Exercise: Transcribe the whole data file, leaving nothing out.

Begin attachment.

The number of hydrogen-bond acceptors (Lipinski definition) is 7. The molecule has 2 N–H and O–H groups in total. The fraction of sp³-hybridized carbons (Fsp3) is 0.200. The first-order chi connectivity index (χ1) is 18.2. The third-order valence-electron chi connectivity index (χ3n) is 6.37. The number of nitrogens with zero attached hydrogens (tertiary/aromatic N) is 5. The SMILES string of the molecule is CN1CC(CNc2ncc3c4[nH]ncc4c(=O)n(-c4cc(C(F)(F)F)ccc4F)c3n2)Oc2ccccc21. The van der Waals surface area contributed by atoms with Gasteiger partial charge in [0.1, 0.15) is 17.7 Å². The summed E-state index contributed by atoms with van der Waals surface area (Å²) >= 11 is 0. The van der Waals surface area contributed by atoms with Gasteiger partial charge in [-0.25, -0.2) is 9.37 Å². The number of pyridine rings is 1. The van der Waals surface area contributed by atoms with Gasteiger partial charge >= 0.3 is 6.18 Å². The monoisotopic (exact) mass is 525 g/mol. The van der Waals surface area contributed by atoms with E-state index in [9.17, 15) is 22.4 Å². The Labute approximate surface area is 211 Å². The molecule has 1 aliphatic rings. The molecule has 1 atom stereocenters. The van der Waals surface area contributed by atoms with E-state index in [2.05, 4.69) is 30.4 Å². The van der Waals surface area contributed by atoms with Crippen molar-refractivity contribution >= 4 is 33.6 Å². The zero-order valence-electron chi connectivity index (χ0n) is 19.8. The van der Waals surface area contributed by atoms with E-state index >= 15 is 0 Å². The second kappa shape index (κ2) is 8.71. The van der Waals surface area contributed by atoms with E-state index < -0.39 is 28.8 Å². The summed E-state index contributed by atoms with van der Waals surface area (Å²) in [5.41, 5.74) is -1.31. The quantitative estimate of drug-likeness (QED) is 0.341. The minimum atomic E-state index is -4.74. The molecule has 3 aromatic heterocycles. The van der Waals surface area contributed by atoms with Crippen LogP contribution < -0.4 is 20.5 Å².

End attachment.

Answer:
The number of hydrogen-bond acceptors (Lipinski definition) is 7. The molecule has 2 N–H and O–H groups in total. The fraction of sp³-hybridized carbons (Fsp3) is 0.200. The first-order chi connectivity index (χ1) is 18.2. The third-order valence-electron chi connectivity index (χ3n) is 6.37. The number of nitrogens with zero attached hydrogens (tertiary/aromatic N) is 5. The SMILES string of the molecule is CN1CC(CNc2ncc3c4[nH]ncc4c(=O)n(-c4cc(C(F)(F)F)ccc4F)c3n2)Oc2ccccc21. The van der Waals surface area contributed by atoms with Gasteiger partial charge in [0.1, 0.15) is 17.7 Å². The summed E-state index contributed by atoms with van der Waals surface area (Å²) >= 11 is 0. The van der Waals surface area contributed by atoms with Gasteiger partial charge in [-0.25, -0.2) is 9.37 Å². The number of pyridine rings is 1. The van der Waals surface area contributed by atoms with Gasteiger partial charge >= 0.3 is 6.18 Å². The monoisotopic (exact) mass is 525 g/mol. The van der Waals surface area contributed by atoms with E-state index in [9.17, 15) is 22.4 Å². The Labute approximate surface area is 211 Å². The molecule has 1 aliphatic rings. The molecule has 1 atom stereocenters. The van der Waals surface area contributed by atoms with E-state index in [2.05, 4.69) is 30.4 Å². The van der Waals surface area contributed by atoms with Crippen molar-refractivity contribution >= 4 is 33.6 Å². The zero-order valence-electron chi connectivity index (χ0n) is 19.8. The van der Waals surface area contributed by atoms with E-state index >= 15 is 0 Å². The second kappa shape index (κ2) is 8.71. The van der Waals surface area contributed by atoms with E-state index < -0.39 is 28.8 Å². The summed E-state index contributed by atoms with van der Waals surface area (Å²) in [5.41, 5.74) is -1.31. The quantitative estimate of drug-likeness (QED) is 0.341. The minimum atomic E-state index is -4.74. The molecule has 3 aromatic heterocycles. The van der Waals surface area contributed by atoms with Crippen LogP contribution < -0.4 is 20.5 Å².